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Do We Need Guns? Individualism on Steroids
Submitted by Ethan Nichtern on Sun, 7/22/2012, 10:33am
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I am thinking of Aurora, Colorado today. I am guessing, as Roger Ebert suggested in his Op-Ed piece in the New York Times, that some people will call for a reduction in movie violence. Ebert seems to think this issue is a complete sidetrack from the real issue, given that gunman James Holmes hadn't even seen The Dark Knight Rises yet, and was looking for a public event to exploit more than anything related to the topic of the film at hand. This argument isn't totally convincing: Holmes probably saw the previous Christopher Nolan Batman movies, which were both intensely violent themselves, especially the part of Heath Ledger's insanely psychopathic portrayal of the Joker, whom the gunman claimed to be. While I do believe that the creators of culture do carry at least some responsibility for the culture they help create, violent movie narratives are clearly not the main issue.
The main issue is very simple: In one year, GUNS murdered 35 people in Australia, 39 in England and Wales, 194 in Germany, 200 in Canada, and 9,484 in the United States. The Dark Knight Rises will play on screens in all these countries, as will almost all global blockbuster films with violent plots. Yet the USA is apparently (by per capita population) about 48 times as prone to gun murders than the UK. 48 Times! What else could be causing this disparity, except for the greater ease with which Americans can find guns, especially the crazy assault weapons used in this massacre? All else seems like a distraction from the crisis at hand.
I know some people claim that guns are used for sport. We have the old "Guns don't kill people, people kill people," claim. But that's not true in terms of cause and effect. For sure, all the causes that determine any one event or trend are complex and interwoven. Yet without guns, people would have to either A) punch people, or B) re-examine the source of their aggression before acting on it. I vote for option B but would also live with option A. Guns are the primary enabler of murder's rampant presence in American society. People are the primary cause of anger, but the secondary cause of murder.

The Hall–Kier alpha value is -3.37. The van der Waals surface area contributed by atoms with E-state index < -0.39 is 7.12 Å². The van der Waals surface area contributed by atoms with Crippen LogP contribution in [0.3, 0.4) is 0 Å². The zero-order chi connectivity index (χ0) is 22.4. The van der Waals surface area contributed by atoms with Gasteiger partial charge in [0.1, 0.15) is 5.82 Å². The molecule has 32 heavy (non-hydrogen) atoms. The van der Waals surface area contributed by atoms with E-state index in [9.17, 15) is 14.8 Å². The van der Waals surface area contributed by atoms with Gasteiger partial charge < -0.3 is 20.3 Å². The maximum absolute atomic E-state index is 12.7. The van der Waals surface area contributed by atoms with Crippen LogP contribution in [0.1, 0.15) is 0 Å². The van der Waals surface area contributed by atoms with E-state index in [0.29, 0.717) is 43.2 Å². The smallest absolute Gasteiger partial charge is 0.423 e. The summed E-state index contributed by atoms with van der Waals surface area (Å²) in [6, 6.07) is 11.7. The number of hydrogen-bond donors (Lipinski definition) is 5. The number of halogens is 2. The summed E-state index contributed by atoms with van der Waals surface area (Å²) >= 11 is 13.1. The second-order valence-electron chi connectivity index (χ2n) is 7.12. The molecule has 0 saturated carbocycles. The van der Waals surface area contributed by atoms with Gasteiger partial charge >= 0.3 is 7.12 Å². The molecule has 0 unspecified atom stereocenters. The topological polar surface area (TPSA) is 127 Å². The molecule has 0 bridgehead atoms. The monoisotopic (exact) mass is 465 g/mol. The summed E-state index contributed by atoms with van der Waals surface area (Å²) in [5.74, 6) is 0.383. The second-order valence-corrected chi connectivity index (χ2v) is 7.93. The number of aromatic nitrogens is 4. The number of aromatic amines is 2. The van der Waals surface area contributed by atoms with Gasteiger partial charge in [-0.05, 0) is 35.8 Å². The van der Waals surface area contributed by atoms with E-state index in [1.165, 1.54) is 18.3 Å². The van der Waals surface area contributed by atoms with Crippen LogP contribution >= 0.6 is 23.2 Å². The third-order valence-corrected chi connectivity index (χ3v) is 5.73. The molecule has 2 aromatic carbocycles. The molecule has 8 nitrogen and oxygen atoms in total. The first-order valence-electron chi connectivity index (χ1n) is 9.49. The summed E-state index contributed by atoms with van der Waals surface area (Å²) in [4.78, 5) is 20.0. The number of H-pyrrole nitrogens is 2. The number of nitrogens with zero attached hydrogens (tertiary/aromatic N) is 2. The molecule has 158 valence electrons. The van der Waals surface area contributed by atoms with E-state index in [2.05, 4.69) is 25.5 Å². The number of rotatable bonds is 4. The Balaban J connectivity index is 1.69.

Is this "sporting" argument really enough of a reason to override public safety concerns? Of course there are many hunters. But for a moment, let's say there was an alternate universe where I liked playing basketball (I do), but I found out that basketballs were often deadly weapons and were being used to commit thousands of murders, facilitate wars, and produce slaughters everywhere. I simply cannot imagine a scenario where I wouldn't choose to find another sport to play, out of concern for the Greater Good. I can't imagine that I would get righteous and claim that the Government was trying to steal my basketball from me. It might be annoying, but I would stop playing basketball and find something else to play. Wouldn't you? For the Greater Good.
And that's the real heart of the matter, which transcends even this issue, which runs way deeper in the United States. For. The. Greater. Good. Do we even believe these four words matter?
The United States may just be the most psychologically libertarian and individualistic society that has ever existed on Earth. Of course, the karma with which this country was founded was the karma of rugged, violent individualism, so it makes sense that we currently face an intensification of these shared habitual patterns.
Our current political season seems to implicitly demonstrate this deeper, darker view of human nature which underlies all of our more superficial policy debates, but we don't spend much breath on the darkness under the issues. In dialogues on wealth and taxation, health care, climate change, the role of government, and other issues, the question is not so much "how do we help each other?" The sad proposition on display in our societal conversation seems to be: "Why would you give up anything for anyone else? Anyone who asks you to think of others is either a con artist or a socialist. What matters is ME." In this growing climate of 'individualism on steroids,' which passes itself off as a more palatable word called freedom, we seem to be considering a new leader who has furthered primarily his own economic ambitions at the expense of others' welfare. This fits perfectly into the ME mentality that has gained so much power in our cultural sphere.
Once you start to feel the truth of interdependence as a core organizing principle — that we affect, and are affected by, many more beings than we can see with our eyes —you start to accept a simple truth, embedded in the Buddhist teachings. We could call this a simple truth of human maturity, and there's nothing really that Buddhist about it: There are many times that we have to restrain our selfishness, not because there is anything inherently wrong with our selves, but because the larger impact of acting on self-centered wishes causes too much harm to others.
Any individual desire we have to own and use assault weapons seems to satisfy these concerns. Guns do kill people, and they simply don't have to.
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